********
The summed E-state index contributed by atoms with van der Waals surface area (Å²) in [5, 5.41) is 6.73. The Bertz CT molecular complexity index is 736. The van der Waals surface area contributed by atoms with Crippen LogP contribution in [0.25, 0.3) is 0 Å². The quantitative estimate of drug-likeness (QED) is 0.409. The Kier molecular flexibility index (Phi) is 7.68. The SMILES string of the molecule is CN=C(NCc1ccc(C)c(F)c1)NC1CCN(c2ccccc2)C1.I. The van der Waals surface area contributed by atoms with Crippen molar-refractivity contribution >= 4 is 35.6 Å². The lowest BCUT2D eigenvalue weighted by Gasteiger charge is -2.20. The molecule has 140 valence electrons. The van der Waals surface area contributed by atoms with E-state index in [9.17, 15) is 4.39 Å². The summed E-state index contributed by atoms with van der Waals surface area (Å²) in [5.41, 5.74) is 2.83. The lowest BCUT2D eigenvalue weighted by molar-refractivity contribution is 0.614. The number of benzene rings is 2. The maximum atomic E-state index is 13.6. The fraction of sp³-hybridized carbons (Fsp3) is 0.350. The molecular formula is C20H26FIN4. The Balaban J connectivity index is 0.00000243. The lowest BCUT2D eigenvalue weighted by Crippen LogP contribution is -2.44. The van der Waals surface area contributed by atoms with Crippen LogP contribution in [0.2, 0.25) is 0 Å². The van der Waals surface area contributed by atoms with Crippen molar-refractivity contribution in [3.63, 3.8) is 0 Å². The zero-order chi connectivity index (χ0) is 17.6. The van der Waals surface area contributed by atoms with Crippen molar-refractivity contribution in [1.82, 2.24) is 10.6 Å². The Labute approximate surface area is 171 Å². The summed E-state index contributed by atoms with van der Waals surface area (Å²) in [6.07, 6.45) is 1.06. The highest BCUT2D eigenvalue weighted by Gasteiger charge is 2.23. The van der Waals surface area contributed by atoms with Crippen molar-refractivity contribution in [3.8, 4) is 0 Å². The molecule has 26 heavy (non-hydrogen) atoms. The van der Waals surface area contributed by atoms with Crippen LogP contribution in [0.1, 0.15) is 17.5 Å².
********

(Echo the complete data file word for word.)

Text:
The summed E-state index contributed by atoms with van der Waals surface area (Å²) in [5, 5.41) is 6.73. The Bertz CT molecular complexity index is 736. The van der Waals surface area contributed by atoms with Crippen LogP contribution in [0.25, 0.3) is 0 Å². The quantitative estimate of drug-likeness (QED) is 0.409. The Kier molecular flexibility index (Phi) is 7.68. The SMILES string of the molecule is CN=C(NCc1ccc(C)c(F)c1)NC1CCN(c2ccccc2)C1.I. The van der Waals surface area contributed by atoms with Crippen molar-refractivity contribution >= 4 is 35.6 Å². The lowest BCUT2D eigenvalue weighted by Gasteiger charge is -2.20. The molecule has 140 valence electrons. The van der Waals surface area contributed by atoms with E-state index in [9.17, 15) is 4.39 Å². The summed E-state index contributed by atoms with van der Waals surface area (Å²) in [5.41, 5.74) is 2.83. The lowest BCUT2D eigenvalue weighted by molar-refractivity contribution is 0.614. The number of benzene rings is 2. The maximum atomic E-state index is 13.6. The fraction of sp³-hybridized carbons (Fsp3) is 0.350. The molecular formula is C20H26FIN4. The Balaban J connectivity index is 0.00000243. The lowest BCUT2D eigenvalue weighted by Crippen LogP contribution is -2.44. The van der Waals surface area contributed by atoms with Crippen LogP contribution in [0.2, 0.25) is 0 Å². The van der Waals surface area contributed by atoms with Crippen molar-refractivity contribution in [3.63, 3.8) is 0 Å². The zero-order chi connectivity index (χ0) is 17.6. The van der Waals surface area contributed by atoms with Crippen molar-refractivity contribution in [1.82, 2.24) is 10.6 Å². The Labute approximate surface area is 171 Å². The summed E-state index contributed by atoms with van der Waals surface area (Å²) in [6.07, 6.45) is 1.06. The highest BCUT2D eigenvalue weighted by Gasteiger charge is 2.23. The van der Waals surface area contributed by atoms with Crippen molar-refractivity contribution in [3.8, 4) is 0 Å². The molecule has 26 heavy (non-hydrogen) atoms. The van der Waals surface area contributed by atoms with Crippen LogP contribution in [0.1, 0.15) is 17.5 Å².